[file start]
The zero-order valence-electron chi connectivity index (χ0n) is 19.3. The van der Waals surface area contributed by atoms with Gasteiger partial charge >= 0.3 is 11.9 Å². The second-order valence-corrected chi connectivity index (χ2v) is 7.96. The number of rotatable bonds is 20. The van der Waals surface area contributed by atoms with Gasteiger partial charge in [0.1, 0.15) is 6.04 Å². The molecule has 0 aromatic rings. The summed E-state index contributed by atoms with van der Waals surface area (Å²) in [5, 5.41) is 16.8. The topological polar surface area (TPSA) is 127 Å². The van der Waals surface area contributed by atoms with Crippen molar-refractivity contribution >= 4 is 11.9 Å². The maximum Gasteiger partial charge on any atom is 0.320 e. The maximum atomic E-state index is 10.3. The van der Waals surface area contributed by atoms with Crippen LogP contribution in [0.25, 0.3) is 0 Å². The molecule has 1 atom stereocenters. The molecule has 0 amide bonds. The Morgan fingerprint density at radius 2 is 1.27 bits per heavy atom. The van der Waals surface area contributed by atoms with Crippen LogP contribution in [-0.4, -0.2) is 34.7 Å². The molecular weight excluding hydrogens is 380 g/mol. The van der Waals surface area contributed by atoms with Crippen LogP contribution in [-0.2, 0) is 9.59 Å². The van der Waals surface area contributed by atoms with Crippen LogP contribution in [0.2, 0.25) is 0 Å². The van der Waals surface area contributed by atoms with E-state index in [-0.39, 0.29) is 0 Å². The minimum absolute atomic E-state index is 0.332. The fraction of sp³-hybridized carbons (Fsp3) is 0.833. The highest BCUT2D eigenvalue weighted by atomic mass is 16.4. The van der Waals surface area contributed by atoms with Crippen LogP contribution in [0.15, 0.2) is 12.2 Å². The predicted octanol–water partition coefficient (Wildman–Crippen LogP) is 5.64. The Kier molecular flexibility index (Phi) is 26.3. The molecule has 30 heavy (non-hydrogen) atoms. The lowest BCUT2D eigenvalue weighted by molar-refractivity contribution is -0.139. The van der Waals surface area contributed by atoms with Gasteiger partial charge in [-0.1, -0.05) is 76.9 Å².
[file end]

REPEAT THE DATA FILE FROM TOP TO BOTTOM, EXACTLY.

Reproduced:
The zero-order valence-electron chi connectivity index (χ0n) is 19.3. The van der Waals surface area contributed by atoms with Gasteiger partial charge >= 0.3 is 11.9 Å². The second-order valence-corrected chi connectivity index (χ2v) is 7.96. The number of rotatable bonds is 20. The van der Waals surface area contributed by atoms with Gasteiger partial charge in [0.1, 0.15) is 6.04 Å². The molecule has 0 aromatic rings. The summed E-state index contributed by atoms with van der Waals surface area (Å²) in [5, 5.41) is 16.8. The topological polar surface area (TPSA) is 127 Å². The van der Waals surface area contributed by atoms with Crippen molar-refractivity contribution >= 4 is 11.9 Å². The maximum Gasteiger partial charge on any atom is 0.320 e. The maximum atomic E-state index is 10.3. The van der Waals surface area contributed by atoms with Crippen LogP contribution in [0.25, 0.3) is 0 Å². The molecule has 1 atom stereocenters. The molecule has 0 amide bonds. The Morgan fingerprint density at radius 2 is 1.27 bits per heavy atom. The van der Waals surface area contributed by atoms with Crippen LogP contribution in [-0.4, -0.2) is 34.7 Å². The molecular weight excluding hydrogens is 380 g/mol. The van der Waals surface area contributed by atoms with Crippen LogP contribution in [-0.2, 0) is 9.59 Å². The van der Waals surface area contributed by atoms with Crippen LogP contribution in [0.2, 0.25) is 0 Å². The van der Waals surface area contributed by atoms with E-state index in [-0.39, 0.29) is 0 Å². The minimum absolute atomic E-state index is 0.332. The fraction of sp³-hybridized carbons (Fsp3) is 0.833. The highest BCUT2D eigenvalue weighted by atomic mass is 16.4. The van der Waals surface area contributed by atoms with Crippen LogP contribution in [0.15, 0.2) is 12.2 Å². The predicted octanol–water partition coefficient (Wildman–Crippen LogP) is 5.64. The Kier molecular flexibility index (Phi) is 26.3. The molecule has 30 heavy (non-hydrogen) atoms. The lowest BCUT2D eigenvalue weighted by molar-refractivity contribution is -0.139. The van der Waals surface area contributed by atoms with Gasteiger partial charge in [-0.1, -0.05) is 76.9 Å².